Are these rankings necessarily accurate? Having worked with problematic international data before, I’m inclined to think that there may be some inaccuracies inherent in the sources and methodologies used to derive such rankings.

However, the rankings are relevant in as far as they provide rationale as to why Zimbabwe ends up with the crumbs of inward FDI pie.

It is vital to note that investors also look to qualitative sources to disconfirm or corroborate the numeric data provided by these international agencies.

They will peruse trade or investment-related literature from the particular country they are considering in order to provide context to the financial and numeric data described above.

This is where Zimbabwe is often found wanting. In my international travels, I have met Zimbabwean envoys who, either do not care, or are completely oblivious of the country’s investment and development drive.

Additionally, there are two specific aspects that should give captains of industry and policy makers, insomniac nights.

Firstly, Zimbabwe is fairing a lot worse than its regional
neighbours and indeed most of Africa. For instance regarding corruption, South Africa, Malawi and Zambia rank no worse than the 80th, with Botswana occupying the 30th spot.

Further, South Africa (82nd), Namibia (41st) and Botswana(68th) are much better at enforcing commercial contracts than Zimbabwe.

Did I mention Zimbabwe is ranked dead last among the 45 African countries included in the Heritage/Wall Street index of economic freedom?

Secondly, the impact of these factors on the country’s ability to attract FDI is acknowledged and clearly articulated in Zimbabwe’s Medium Term Plan (MTP).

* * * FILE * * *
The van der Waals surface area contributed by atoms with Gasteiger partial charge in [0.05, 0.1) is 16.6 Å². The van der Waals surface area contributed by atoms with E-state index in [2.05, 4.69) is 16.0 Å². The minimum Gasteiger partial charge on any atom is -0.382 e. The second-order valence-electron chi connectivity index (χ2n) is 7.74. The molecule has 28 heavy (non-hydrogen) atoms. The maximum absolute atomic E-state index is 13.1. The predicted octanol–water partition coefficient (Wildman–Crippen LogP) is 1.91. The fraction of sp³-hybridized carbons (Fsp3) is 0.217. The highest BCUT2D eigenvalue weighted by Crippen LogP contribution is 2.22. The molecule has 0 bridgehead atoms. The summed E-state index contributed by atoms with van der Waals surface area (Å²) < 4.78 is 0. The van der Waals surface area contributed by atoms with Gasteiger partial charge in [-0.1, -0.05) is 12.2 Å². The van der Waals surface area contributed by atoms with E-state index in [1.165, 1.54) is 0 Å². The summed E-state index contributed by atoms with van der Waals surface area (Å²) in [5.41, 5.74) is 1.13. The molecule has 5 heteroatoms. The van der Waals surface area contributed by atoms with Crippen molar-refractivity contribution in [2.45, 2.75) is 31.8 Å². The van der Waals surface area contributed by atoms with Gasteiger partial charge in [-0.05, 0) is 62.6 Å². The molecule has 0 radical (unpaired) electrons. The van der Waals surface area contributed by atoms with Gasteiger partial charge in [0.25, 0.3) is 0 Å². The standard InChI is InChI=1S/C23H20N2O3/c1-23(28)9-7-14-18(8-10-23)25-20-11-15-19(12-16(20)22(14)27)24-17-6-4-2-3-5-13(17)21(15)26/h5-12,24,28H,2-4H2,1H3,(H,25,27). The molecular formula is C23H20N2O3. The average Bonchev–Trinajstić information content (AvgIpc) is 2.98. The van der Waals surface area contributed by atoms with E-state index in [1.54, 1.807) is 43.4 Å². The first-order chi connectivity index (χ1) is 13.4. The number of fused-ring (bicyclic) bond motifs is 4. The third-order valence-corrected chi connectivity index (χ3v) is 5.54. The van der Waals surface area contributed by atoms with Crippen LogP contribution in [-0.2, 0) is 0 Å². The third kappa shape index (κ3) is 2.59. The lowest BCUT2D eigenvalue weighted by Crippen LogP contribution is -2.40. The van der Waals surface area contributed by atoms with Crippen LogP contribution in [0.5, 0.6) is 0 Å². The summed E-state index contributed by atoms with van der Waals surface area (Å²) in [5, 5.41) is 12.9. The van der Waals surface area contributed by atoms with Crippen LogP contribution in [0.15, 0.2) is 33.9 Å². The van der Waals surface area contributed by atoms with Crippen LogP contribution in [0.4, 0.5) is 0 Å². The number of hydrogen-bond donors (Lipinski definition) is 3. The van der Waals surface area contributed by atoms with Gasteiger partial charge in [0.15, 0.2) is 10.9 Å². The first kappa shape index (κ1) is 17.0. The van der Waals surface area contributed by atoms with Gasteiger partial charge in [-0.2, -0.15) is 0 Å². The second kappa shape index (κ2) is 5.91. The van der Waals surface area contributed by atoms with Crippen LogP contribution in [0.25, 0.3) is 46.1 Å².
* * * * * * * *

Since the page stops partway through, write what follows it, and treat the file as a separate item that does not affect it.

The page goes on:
Yet, IFC contends that within the decision making circles, there is no legitimate commitment towards addressing the underlying political, regulatory and economic issues.

Thus, while these challenges are not insurmountable, the fortitude to come up with a lasting solution is often lacking because Zimbabwe has fostered an environment which routinely sacrifices imaginative and innovative business thought on the altar of populism.

For example, it is public knowledge that the indigenisation and empowerment policy, in its raw form, is incompatible
with the goal of attracting inward FDI.

What with the arbitrary 51% threshold? While Mashakada has reiterated that the indigenisation policy does not amount to nationalisation or expropriation and that its boundaries have to be flexible, his sentiments are regularly contradicted by other players within the same multi-stakeholder unit tasked with generating FDI.